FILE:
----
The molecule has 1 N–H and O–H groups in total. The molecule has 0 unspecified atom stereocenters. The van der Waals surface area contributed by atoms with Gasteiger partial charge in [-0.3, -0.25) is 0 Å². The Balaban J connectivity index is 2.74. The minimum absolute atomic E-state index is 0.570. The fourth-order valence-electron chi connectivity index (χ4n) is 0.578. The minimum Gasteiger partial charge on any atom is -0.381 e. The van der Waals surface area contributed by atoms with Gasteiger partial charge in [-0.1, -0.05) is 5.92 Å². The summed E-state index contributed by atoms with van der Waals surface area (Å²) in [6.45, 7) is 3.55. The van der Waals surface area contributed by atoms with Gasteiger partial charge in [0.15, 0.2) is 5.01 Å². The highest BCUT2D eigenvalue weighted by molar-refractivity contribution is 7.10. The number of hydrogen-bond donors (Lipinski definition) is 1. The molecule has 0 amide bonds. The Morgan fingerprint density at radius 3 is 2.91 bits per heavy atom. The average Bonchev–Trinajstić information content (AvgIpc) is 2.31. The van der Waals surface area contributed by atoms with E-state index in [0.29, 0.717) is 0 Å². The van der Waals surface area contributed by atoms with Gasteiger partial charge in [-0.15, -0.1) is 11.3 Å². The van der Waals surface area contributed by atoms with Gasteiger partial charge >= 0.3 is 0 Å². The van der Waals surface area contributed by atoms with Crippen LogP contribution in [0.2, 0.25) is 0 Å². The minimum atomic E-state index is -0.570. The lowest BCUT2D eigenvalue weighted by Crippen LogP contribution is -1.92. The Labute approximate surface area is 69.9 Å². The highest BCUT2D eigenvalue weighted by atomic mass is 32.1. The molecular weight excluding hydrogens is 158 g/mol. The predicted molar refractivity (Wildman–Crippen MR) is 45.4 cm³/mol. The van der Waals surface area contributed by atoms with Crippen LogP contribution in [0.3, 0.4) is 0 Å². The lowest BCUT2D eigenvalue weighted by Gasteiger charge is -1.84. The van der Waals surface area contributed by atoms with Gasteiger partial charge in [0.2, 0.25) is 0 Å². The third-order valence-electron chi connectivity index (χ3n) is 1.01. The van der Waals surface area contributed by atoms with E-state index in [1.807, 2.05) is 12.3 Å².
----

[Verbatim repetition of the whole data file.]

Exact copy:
The molecule has 1 N–H and O–H groups in total. The molecule has 0 unspecified atom stereocenters. The van der Waals surface area contributed by atoms with Gasteiger partial charge in [-0.3, -0.25) is 0 Å². The Balaban J connectivity index is 2.74. The minimum absolute atomic E-state index is 0.570. The fourth-order valence-electron chi connectivity index (χ4n) is 0.578. The minimum Gasteiger partial charge on any atom is -0.381 e. The van der Waals surface area contributed by atoms with Gasteiger partial charge in [-0.1, -0.05) is 5.92 Å². The summed E-state index contributed by atoms with van der Waals surface area (Å²) in [6.45, 7) is 3.55. The van der Waals surface area contributed by atoms with Gasteiger partial charge in [0.15, 0.2) is 5.01 Å². The highest BCUT2D eigenvalue weighted by molar-refractivity contribution is 7.10. The number of hydrogen-bond donors (Lipinski definition) is 1. The molecule has 0 amide bonds. The Morgan fingerprint density at radius 3 is 2.91 bits per heavy atom. The average Bonchev–Trinajstić information content (AvgIpc) is 2.31. The van der Waals surface area contributed by atoms with E-state index in [0.29, 0.717) is 0 Å². The van der Waals surface area contributed by atoms with Gasteiger partial charge in [-0.15, -0.1) is 11.3 Å². The van der Waals surface area contributed by atoms with Gasteiger partial charge >= 0.3 is 0 Å². The van der Waals surface area contributed by atoms with Crippen LogP contribution in [0.2, 0.25) is 0 Å². The minimum atomic E-state index is -0.570. The lowest BCUT2D eigenvalue weighted by Crippen LogP contribution is -1.92. The Labute approximate surface area is 69.9 Å². The highest BCUT2D eigenvalue weighted by atomic mass is 32.1. The molecular weight excluding hydrogens is 158 g/mol. The predicted molar refractivity (Wildman–Crippen MR) is 45.4 cm³/mol. The van der Waals surface area contributed by atoms with Crippen LogP contribution in [0.3, 0.4) is 0 Å². The lowest BCUT2D eigenvalue weighted by Gasteiger charge is -1.84. The van der Waals surface area contributed by atoms with Gasteiger partial charge in [0.2, 0.25) is 0 Å². The third-order valence-electron chi connectivity index (χ3n) is 1.01. The van der Waals surface area contributed by atoms with E-state index in [1.807, 2.05) is 12.3 Å².